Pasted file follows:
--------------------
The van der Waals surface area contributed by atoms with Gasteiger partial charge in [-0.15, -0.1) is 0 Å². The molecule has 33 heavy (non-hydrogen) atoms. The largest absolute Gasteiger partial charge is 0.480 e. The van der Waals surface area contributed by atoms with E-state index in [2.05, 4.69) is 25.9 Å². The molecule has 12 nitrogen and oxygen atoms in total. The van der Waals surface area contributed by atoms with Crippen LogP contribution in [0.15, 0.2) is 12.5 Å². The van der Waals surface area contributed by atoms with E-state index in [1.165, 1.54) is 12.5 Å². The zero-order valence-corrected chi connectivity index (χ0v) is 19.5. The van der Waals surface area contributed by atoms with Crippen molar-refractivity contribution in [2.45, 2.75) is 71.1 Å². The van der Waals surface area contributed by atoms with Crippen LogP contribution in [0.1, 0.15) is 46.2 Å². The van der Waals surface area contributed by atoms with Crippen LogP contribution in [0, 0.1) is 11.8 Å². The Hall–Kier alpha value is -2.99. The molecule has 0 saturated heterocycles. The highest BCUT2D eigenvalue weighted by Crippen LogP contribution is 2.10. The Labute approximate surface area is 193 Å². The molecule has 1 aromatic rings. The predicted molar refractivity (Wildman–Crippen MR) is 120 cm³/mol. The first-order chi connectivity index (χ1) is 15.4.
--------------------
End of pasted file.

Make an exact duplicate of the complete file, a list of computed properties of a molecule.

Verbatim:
The van der Waals surface area contributed by atoms with Gasteiger partial charge in [-0.15, -0.1) is 0 Å². The molecule has 33 heavy (non-hydrogen) atoms. The largest absolute Gasteiger partial charge is 0.480 e. The van der Waals surface area contributed by atoms with E-state index in [2.05, 4.69) is 25.9 Å². The molecule has 12 nitrogen and oxygen atoms in total. The van der Waals surface area contributed by atoms with Crippen LogP contribution in [0.15, 0.2) is 12.5 Å². The van der Waals surface area contributed by atoms with E-state index in [1.165, 1.54) is 12.5 Å². The zero-order valence-corrected chi connectivity index (χ0v) is 19.5. The van der Waals surface area contributed by atoms with Crippen molar-refractivity contribution in [2.45, 2.75) is 71.1 Å². The van der Waals surface area contributed by atoms with Crippen LogP contribution in [0.1, 0.15) is 46.2 Å². The van der Waals surface area contributed by atoms with Crippen LogP contribution in [0, 0.1) is 11.8 Å². The Hall–Kier alpha value is -2.99. The molecule has 0 saturated heterocycles. The highest BCUT2D eigenvalue weighted by Crippen LogP contribution is 2.10. The Labute approximate surface area is 193 Å². The molecule has 1 aromatic rings. The predicted molar refractivity (Wildman–Crippen MR) is 120 cm³/mol. The first-order chi connectivity index (χ1) is 15.4.